Prior to December 2002, the Bureau of Prisons allowed an inmate to be placed in a Community Corrections Center (CCC, a.k.a. halfway house) up to six months, regardless of the total length of the inmate’s sentence. On December 13, 2002, the Office of Legal Counsel for the Department of Justice issued a memorandum stating that the practice was not consistent with 18 U.S.C. § 3624(c), which in its opinion, limited an inmate’s placement in a halfway house to the lesser of six months or ten percent of the inmate’s sentence. The BOP adopted this interpretation of the statute. In light of decisions in other circuits, Elwood v. Jeter, 386 F.3d 842 (8th Cir. 2004), and Goldings v. Winn, 383 F.3d 17 (1st Cir. 2004), the created new regulations noting the BOP could exercise its discretion to "designate inmates to CCC confinement only . . . during the last ten percent of the prison sentence being served, not to exceed six months," requiring that it consider various factors (resources of the facility contemplated, the nature and circumstances of the offense, the history and characteristics of the prisoner, any statement by the court that imposed the sentence, concerning the purpose for the sentence for the sentence of imprisonment was determined to be warranted, or recommending a type of penal or correction facility as appropriate, and any policy statement issued by the Sentencing Commission. 28 C.F.R. § 470.20-21.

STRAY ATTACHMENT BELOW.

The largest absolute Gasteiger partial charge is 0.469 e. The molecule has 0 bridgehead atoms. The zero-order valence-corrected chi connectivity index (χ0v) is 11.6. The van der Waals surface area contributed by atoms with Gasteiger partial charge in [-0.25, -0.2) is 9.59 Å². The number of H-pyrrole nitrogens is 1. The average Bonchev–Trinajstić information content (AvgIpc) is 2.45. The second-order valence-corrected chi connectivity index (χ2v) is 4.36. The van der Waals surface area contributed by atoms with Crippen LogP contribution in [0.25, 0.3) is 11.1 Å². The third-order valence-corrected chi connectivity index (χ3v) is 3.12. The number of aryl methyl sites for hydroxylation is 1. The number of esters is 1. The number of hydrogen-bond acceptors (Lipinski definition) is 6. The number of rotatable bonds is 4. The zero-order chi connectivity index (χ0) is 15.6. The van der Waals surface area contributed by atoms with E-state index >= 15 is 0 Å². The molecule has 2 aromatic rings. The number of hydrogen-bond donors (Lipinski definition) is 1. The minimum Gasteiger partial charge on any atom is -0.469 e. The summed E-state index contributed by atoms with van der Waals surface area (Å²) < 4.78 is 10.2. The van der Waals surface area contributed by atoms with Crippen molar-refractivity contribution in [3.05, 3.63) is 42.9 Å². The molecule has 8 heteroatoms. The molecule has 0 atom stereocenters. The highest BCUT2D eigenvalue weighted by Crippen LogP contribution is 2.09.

Recently, two circuits have ruled the BOP’s February 2005 regulation invalid as it restricts its discretionary transfer and placement in a halfway house to those serving the last 10% of their incarceration term. See Fults v. Sanders, 442 F.3d 1088 (8th Cir. 2006); Woodall v. Fed. BOP, 432 F.3d 235 (3d Cir. 2005). These courts ruled that the BOP’s interpretation fails to consider the § 3621(b) factors "by excluding an entire class of inmates – those not serving the final ten percent of their sentences – from the opportunity to be transferred to a CCC." Fults, 442 F.3d at 1092.
In light of this developing law, it is recommended that among the request for judicial recommendations to be made at sentencing should be that the Bureau of Prisons consider placement of the client at a halfway house for 6 months. Several district courts are willing to include judicial recommendations (to include the 500-hour drug and alcohol - DAP - program, psychological treatment, vocational and educational training, participation in UNICOR, etc.). In the wake of Booker and the developing case law to "fix" Booker, a judicial recommendation of this sort will make a different to your client, especially if it is honored by the BOP. One client of this office has written asking for such a judicial recommendation, noting that his counselor explained to him that the BOP likely would honor the recommendation given his circumstances (completed 40-hour drug treatment program but he did not have a lengthy enough sentence for acceptance and completion of the 500-hour DAP program). Additions of judicial recommendations are more difficult after the entry of the judgment, and therefore, it is advisable to ask for these recommendations in the front end. Let's ask for the judicial recommendations then see if the BOP will listen.